Deborah Sweeney, mompreneur CEO of MyCorporation.com and mother of two sons, ages 8 and 10, says you have to do more than one thing at a time.

                                              Combining two things at the same time is a great way for mom entrepreneurs to get things done. If I didn’t find a way to work while I exercise, I’m afraid I would not exercise. When I exercise on the weekends, I always make sure one of my sons is with me. We ride bikes, I run while they ride their scooters and we try to get about town with less car use and more leg use. It’s a great way to get fresh air, to talk and catch up and to incorporate a healthy activity.

                                              2. Eliminate distractions at all costs

                                              jessicawyman

                                                Jessica Wyman, mompreneur Certified Nutrition Coach and Yoga Teacher at Wildly Vibrant Living and mother of 2 kids, ages 12 and 13, says distraction must go.

                                                You must know your pockets of productive time and be absolutely committed to no distractions even if it means locking yourself in the laundry room to get it done. The only distractions allowed are trips to the E.R. because someone swallowed a dozen quarters (or similar). The family must know that this is work time and then in return be fully committed to quality family time when it isn’t your work time.

                                                1. Put your health first

                                                michellelaver

                                                  Michelle Laver, mompreneur Co-Founder of Kate Farms and mother of four kids, ages 8, 17, 21 and 22, says your health is the most important thing.

                                                  I believe that good health is at the root of productivity, both in the workplace and in life. Good health starts with food, and since kids can be picky eaters, if their meals are healthy and taste great, it is a win/win for moms and their kids. Everyone feels better and is healthier! With healthy eating habits, I am able to go to work with a high level of energy and can tackle everything that needs to get done, and am safe in the knowledge that my kids are healthy and happy.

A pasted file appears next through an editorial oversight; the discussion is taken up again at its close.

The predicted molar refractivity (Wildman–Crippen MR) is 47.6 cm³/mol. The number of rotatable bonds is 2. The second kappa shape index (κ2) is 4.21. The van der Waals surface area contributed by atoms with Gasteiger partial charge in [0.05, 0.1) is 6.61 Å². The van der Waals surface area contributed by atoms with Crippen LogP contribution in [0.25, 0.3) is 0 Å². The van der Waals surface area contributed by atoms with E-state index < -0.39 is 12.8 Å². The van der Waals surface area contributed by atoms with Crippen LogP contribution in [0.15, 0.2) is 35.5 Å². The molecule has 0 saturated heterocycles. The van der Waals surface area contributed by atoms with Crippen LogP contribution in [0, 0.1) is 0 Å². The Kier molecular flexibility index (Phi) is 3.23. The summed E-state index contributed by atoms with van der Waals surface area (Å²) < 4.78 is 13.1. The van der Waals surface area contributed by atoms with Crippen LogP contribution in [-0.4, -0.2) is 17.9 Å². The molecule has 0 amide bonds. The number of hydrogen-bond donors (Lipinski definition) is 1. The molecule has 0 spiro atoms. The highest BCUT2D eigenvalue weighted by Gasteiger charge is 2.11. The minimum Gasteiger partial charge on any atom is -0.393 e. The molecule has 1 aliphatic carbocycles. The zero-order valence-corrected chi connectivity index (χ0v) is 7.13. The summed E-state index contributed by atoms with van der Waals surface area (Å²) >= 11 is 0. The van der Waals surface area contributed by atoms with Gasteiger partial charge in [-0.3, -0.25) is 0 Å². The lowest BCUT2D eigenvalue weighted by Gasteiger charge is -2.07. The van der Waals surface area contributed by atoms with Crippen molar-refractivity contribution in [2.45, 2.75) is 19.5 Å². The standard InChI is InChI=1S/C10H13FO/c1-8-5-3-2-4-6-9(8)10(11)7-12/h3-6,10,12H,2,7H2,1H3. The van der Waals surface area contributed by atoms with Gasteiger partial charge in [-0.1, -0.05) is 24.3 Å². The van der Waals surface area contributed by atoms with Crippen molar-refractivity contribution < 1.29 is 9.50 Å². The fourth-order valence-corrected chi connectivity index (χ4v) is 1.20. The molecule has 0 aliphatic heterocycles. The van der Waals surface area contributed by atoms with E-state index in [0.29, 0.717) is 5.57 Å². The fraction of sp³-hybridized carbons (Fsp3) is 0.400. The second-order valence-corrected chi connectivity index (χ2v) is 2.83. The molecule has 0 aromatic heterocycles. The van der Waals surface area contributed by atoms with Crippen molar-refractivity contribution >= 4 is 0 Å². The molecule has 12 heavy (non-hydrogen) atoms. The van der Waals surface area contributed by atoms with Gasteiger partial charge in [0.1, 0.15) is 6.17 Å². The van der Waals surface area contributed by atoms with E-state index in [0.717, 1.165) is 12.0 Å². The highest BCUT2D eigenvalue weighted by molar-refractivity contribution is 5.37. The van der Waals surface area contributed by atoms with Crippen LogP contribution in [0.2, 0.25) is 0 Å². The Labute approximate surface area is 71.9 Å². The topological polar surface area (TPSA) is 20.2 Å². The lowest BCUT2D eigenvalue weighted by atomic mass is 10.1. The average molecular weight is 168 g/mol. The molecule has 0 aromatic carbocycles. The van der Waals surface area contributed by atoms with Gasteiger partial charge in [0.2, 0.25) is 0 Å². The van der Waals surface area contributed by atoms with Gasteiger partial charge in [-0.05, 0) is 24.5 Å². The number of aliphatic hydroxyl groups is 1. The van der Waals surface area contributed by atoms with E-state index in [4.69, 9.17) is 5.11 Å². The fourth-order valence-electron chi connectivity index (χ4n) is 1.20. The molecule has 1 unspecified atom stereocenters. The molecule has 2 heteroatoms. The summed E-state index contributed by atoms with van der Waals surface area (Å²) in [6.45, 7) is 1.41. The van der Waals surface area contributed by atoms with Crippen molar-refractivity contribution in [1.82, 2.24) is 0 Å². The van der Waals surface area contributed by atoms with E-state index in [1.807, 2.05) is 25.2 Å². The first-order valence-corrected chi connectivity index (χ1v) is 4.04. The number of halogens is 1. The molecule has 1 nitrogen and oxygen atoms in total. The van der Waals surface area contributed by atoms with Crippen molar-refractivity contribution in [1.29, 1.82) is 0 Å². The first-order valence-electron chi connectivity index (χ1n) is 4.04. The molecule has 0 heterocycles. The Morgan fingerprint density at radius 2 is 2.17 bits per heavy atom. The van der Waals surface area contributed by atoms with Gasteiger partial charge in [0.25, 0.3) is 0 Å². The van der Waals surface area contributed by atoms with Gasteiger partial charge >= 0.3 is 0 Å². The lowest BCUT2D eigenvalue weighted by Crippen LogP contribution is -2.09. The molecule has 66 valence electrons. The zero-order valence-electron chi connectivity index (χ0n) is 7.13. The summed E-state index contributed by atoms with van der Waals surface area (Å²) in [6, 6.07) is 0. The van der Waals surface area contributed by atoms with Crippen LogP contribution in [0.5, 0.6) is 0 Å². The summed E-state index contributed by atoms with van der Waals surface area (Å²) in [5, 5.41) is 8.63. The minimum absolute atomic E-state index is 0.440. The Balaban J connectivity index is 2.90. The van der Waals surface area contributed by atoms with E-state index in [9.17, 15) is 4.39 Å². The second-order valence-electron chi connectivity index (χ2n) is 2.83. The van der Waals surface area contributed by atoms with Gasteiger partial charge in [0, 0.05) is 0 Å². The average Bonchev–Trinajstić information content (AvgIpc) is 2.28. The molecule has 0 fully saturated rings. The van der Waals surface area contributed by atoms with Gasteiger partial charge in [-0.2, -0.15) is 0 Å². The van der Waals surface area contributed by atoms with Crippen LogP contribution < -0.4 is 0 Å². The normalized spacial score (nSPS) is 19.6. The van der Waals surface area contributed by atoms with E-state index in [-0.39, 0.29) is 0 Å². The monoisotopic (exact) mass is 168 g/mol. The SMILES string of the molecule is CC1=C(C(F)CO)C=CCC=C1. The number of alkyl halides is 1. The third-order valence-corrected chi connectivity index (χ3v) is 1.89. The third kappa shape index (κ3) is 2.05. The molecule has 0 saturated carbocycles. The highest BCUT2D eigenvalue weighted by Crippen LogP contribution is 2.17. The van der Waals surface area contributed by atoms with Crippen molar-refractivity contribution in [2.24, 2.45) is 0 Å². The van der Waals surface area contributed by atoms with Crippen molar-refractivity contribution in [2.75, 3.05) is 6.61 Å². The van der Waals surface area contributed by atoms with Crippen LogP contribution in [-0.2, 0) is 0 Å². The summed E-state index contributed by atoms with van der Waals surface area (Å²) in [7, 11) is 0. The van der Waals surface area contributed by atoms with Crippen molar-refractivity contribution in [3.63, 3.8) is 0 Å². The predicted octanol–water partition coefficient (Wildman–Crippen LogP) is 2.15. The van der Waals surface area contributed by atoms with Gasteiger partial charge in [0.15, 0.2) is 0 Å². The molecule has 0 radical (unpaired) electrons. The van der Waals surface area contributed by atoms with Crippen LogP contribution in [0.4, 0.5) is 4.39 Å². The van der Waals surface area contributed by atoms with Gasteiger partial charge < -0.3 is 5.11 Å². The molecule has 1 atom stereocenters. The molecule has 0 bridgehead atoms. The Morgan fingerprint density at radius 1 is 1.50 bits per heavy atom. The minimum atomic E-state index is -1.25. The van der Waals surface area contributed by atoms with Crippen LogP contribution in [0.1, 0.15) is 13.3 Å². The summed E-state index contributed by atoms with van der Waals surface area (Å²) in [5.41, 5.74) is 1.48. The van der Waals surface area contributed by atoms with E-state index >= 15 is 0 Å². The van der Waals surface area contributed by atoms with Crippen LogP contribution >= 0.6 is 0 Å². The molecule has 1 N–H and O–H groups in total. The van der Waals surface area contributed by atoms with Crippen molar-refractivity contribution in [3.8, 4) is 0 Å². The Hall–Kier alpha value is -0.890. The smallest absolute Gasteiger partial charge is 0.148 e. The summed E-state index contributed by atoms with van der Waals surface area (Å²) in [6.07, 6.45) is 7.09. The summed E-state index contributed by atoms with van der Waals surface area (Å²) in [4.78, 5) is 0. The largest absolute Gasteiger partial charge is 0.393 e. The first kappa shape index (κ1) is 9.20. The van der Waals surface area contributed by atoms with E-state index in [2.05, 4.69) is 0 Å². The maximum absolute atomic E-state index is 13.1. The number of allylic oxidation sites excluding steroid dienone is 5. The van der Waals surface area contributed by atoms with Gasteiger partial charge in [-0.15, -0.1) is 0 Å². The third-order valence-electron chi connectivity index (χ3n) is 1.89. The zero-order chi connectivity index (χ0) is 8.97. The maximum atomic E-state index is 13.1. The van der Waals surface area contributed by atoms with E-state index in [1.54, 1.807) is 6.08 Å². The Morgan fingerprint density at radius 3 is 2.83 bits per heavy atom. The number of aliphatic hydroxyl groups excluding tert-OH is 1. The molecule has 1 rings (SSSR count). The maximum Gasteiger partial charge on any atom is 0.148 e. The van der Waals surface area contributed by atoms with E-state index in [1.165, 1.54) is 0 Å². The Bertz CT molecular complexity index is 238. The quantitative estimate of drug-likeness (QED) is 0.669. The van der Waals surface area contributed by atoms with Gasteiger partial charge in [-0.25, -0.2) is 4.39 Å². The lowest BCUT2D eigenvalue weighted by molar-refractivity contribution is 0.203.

Featured photo credit: Reconciliation of family and work life: Attractive blond woman in business attire proudly carrying a small boy in her arm in office environment via shutterstock.com

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                                                  Last Updated on May 22, 2019

                                                  The Pomodoro Technique: Is It Right for You to Boost Productivity?

                                                  The Pomodoro Technique: Is It Right for You to Boost Productivity?

                                                  If you spend any time at all researching life hacks, you’ve probably heard of the famous Pomodoro Technique.

                                                  Created in the 1980s by Francesco Cirillo, the Pomodoro Technique is one of the more popular time management life hacks used today. But this method isn’t for everyone, and for every person who is a passionate adherent of the system, there is another person who is critical of the results.

                                                  Is the Pomodoro Technique right for you? It’s a matter of personal preference. But if you are curious about the benefits of using the technique, this article will break down the basic information you will need to decide if this technique is worth trying out.

                                                  What is the Pomodoro Technique?

                                                  The Pomodoro Technique is a time management philosophy that aims to provide the user with maximum focus and creative freshness, thereby allowing them to complete projects faster with less mental fatigue.

                                                  The process is simple:

                                                  For every project throughout the day, you budget your time into short increments and take breaks periodically.

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                                                  You work for 25 minutes, then take break for five minutes.

                                                  Each 25-minute work period is called a “pomodoro”, named after the Italian word for tomato. Francesco Cirillo used a kitchen timer shaped like a tomato as his personal timer, and thus the method’s name.

                                                  After four “pomodoros” have passed, (100 minutes of work time with 15 minutes of break time) you then take a 15-20 minute break.

                                                  Every time you finish a pomodoro, you mark your progress with an “X”, and note the number of times you had the impulse to procrastinate or switch gears to work on another task for each 25-minute chunk of time.